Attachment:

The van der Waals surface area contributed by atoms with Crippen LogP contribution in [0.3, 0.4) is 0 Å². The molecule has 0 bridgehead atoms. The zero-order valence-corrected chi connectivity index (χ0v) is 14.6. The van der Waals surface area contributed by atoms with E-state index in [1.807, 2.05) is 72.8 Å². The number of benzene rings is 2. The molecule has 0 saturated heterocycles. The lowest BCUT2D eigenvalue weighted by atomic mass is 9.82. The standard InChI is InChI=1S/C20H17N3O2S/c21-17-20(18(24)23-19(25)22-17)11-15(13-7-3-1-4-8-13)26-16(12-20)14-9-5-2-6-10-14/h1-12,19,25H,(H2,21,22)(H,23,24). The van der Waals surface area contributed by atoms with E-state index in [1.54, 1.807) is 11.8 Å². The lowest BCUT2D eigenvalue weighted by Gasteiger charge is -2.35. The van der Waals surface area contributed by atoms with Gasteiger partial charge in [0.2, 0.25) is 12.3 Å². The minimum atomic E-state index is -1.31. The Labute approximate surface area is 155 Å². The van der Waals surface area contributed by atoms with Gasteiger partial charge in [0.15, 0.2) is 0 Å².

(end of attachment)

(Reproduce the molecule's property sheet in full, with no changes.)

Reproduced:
The van der Waals surface area contributed by atoms with Crippen LogP contribution in [0.3, 0.4) is 0 Å². The molecule has 0 bridgehead atoms. The zero-order valence-corrected chi connectivity index (χ0v) is 14.6. The van der Waals surface area contributed by atoms with E-state index in [1.807, 2.05) is 72.8 Å². The number of benzene rings is 2. The molecule has 0 saturated heterocycles. The lowest BCUT2D eigenvalue weighted by atomic mass is 9.82. The standard InChI is InChI=1S/C20H17N3O2S/c21-17-20(18(24)23-19(25)22-17)11-15(13-7-3-1-4-8-13)26-16(12-20)14-9-5-2-6-10-14/h1-12,19,25H,(H2,21,22)(H,23,24). The van der Waals surface area contributed by atoms with E-state index in [1.54, 1.807) is 11.8 Å². The lowest BCUT2D eigenvalue weighted by Gasteiger charge is -2.35. The van der Waals surface area contributed by atoms with Gasteiger partial charge in [0.2, 0.25) is 12.3 Å². The minimum atomic E-state index is -1.31. The Labute approximate surface area is 155 Å². The van der Waals surface area contributed by atoms with Gasteiger partial charge in [0.15, 0.2) is 0 Å².